Bend’s mayor and city councilors would earn a percentage of what residents make under a proposal discussed Tuesday.

In May, voters will decide whether Bend residents should directly elect their mayor and whether councilors’ $200-a-month stipends should be removed from the city’s charter, clearing the way for the first raises for city councilors since 1995. The Bend City Council wants voters to know what those raises could look like before the May election, so a group of former councilors and members of the city’s charter review committee will spend the next few weeks working on a recommendation.

On Tuesday, the seven-member committee tentatively agreed to tie both council and mayor stipends to the area median income, with councilors making 10 percent and the mayor making 20 or 25 percent. With current numbers, that would work out to about $6,100 a year for councilors and between $12,200 and $15,250 for the mayor — substantially more than the $2,400 each councilor and Mayor Casey Roats make now.

Brent Landels, a committee member and the former co-chairman of Bend’s charter review committee, said tying elected official stipends to the median income would allow pay to keep up with the city’s progress. Councilors made $50 a month from 1960 to 1995, when they started taking home $200 a month.

“If the city’s doing better, the councilors are doing better,” Landels said. “If the city’s doing worse, the councilors are doing worse.”

All committee members were on board with paying councilors 10 percent of the median income, and Landels, former Mayor Oran Teater and former charter review committee members Chad Sage and Don Leonard supported making the mayor’s stipend 25 percent. Chairwoman Kathleen Meehan Coop — a former member of the charter review committee — former Mayor Jim Clinton and former state Sen. Chris Telfer preferred paying the mayor 20 percent of the median income.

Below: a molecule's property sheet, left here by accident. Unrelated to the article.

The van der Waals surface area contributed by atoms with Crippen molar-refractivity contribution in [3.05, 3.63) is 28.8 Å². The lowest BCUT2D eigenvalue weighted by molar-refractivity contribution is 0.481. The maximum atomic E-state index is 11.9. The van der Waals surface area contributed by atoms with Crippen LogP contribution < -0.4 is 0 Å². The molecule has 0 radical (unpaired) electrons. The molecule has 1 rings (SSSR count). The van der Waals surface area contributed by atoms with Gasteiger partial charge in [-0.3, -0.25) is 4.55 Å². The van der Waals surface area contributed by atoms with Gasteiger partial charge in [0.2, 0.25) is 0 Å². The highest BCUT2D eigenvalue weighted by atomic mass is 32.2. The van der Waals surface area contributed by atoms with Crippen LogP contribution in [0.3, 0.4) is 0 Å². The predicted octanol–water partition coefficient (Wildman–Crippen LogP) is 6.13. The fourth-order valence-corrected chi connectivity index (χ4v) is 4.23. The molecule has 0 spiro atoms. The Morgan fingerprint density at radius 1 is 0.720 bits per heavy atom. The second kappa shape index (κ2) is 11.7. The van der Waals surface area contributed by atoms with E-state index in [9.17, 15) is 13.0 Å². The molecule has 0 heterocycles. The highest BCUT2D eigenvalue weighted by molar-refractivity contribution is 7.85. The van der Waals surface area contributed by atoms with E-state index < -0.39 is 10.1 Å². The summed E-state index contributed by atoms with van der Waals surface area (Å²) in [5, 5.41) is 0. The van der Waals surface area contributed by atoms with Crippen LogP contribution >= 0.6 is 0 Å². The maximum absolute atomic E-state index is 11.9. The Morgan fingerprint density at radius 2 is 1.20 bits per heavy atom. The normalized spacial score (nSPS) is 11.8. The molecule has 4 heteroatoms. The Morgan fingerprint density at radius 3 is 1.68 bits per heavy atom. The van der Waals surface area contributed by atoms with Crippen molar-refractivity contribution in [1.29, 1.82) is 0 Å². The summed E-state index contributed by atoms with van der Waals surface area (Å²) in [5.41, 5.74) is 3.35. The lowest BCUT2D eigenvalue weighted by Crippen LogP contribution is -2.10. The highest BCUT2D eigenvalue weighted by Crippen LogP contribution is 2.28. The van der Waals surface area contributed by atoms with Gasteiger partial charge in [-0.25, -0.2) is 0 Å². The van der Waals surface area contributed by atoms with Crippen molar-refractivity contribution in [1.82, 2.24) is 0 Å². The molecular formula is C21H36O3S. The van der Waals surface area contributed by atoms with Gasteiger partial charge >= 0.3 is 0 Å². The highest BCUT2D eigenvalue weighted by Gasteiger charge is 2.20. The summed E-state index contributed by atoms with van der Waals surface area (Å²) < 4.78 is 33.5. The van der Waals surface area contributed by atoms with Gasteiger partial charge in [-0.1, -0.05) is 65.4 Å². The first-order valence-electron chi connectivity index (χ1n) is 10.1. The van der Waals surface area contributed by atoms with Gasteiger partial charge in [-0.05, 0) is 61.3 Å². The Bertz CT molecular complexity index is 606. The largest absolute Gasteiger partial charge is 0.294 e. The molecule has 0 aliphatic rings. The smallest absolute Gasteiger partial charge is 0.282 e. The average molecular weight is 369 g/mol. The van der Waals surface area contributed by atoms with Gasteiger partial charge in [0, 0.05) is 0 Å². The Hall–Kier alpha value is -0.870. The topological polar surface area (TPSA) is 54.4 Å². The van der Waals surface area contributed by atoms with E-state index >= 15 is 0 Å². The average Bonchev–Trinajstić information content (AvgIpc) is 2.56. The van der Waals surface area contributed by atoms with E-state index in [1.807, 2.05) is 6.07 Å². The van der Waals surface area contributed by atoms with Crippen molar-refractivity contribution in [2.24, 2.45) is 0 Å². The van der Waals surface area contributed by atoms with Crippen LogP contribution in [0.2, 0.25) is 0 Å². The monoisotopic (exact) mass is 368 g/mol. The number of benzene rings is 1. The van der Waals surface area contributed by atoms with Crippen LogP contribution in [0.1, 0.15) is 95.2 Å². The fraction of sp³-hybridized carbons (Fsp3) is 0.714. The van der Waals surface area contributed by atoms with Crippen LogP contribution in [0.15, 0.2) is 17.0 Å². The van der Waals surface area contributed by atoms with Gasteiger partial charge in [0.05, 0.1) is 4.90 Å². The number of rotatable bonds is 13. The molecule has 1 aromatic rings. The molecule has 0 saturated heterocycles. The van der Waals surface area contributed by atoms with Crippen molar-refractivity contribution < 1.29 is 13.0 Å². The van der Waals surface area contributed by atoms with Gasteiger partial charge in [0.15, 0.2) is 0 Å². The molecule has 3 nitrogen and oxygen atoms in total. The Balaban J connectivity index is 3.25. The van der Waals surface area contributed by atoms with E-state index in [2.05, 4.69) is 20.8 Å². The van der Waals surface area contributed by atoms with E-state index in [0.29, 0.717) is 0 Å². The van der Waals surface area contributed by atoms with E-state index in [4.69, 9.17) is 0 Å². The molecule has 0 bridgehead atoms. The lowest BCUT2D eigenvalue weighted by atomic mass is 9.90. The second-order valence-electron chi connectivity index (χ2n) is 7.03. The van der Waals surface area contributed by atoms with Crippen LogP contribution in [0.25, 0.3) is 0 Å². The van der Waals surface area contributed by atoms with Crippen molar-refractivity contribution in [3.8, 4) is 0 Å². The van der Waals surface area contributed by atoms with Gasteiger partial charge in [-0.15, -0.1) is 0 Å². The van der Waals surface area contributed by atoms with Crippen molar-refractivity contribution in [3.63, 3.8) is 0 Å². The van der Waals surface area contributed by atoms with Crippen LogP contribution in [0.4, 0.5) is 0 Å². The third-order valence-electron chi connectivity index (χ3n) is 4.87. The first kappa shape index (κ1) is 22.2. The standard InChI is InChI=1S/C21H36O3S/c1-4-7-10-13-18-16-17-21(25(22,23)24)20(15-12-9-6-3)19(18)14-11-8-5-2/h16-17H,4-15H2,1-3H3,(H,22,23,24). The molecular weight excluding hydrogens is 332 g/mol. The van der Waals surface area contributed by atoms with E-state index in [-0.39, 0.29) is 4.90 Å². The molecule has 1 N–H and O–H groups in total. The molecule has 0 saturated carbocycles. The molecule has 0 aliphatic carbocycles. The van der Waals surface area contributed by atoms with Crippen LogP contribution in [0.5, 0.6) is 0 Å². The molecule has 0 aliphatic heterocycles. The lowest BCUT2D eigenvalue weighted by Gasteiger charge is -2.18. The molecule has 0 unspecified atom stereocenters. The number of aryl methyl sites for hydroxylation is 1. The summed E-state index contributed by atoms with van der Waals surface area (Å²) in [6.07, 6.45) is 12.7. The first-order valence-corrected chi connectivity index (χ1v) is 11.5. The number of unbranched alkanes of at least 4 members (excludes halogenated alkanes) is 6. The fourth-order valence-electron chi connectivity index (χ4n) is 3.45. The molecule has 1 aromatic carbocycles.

Clinton, who told The Bulletin in November that $40,000 would be a fair salary for a mayor, said the committee was “boxed in” on what it recommended because of the upcoming election.

“I’m 100 percent certain that if we come up with $50K for the mayor, then we can automatically kiss off the charter changes as far as the voters,” he said.

Meehan Coop said while she’d personally lean toward paying the mayor more, she’s not sure if voters would agree. The pay isn’t meant to be compensation for a full-time job, she said, but it is intended to let people afford to take time off work for city business.

“We’re fixing the potential to allow everyone that wants to run to run,” she said.

The committee compared Bend to three smaller cities (Corvallis, Springfield and Medford) and three larger ones (Beaverton, Hillsboro and Gresham).

None of the smaller cities pays its city councilors, though Medford does provide workers compensation. Beaverton pays its councilors $19,200 annually, and Hillsboro and Gresham both have higher-paid council presidents who make $8,400 a year in Hillsboro and $21,200 a year in Gresham. Hillsboro pays the rest of its councilors $6,000 annually; Gresham, $20,000.

The three larger cities also provide councilors and mayors with various benefits, including life insurance, bus passes, flu shots and contributions to the Public Employees Retirement System.

Springfield and Medford also do not pay their mayor, while Corvallis offers its mayor a stipend of $1,200 a year — half of what Bend Mayor Casey Roats now makes. Beaverton has a strong-mayor form of government, in which the mayor handles administrative duties that city managers take on in other cities. Beaverton Mayor Denny Doyle earns $176,992 annually, just a few hundred dollars more than Bend City Manager Eric King makes.

Hillsboro pays its mayor $24,000, and Gresham’s mayor makes $60,000.

The committee will meet again at 3 p.m. Tuesday at city hall, and councilors will hear recommendations during a March 7 work session.

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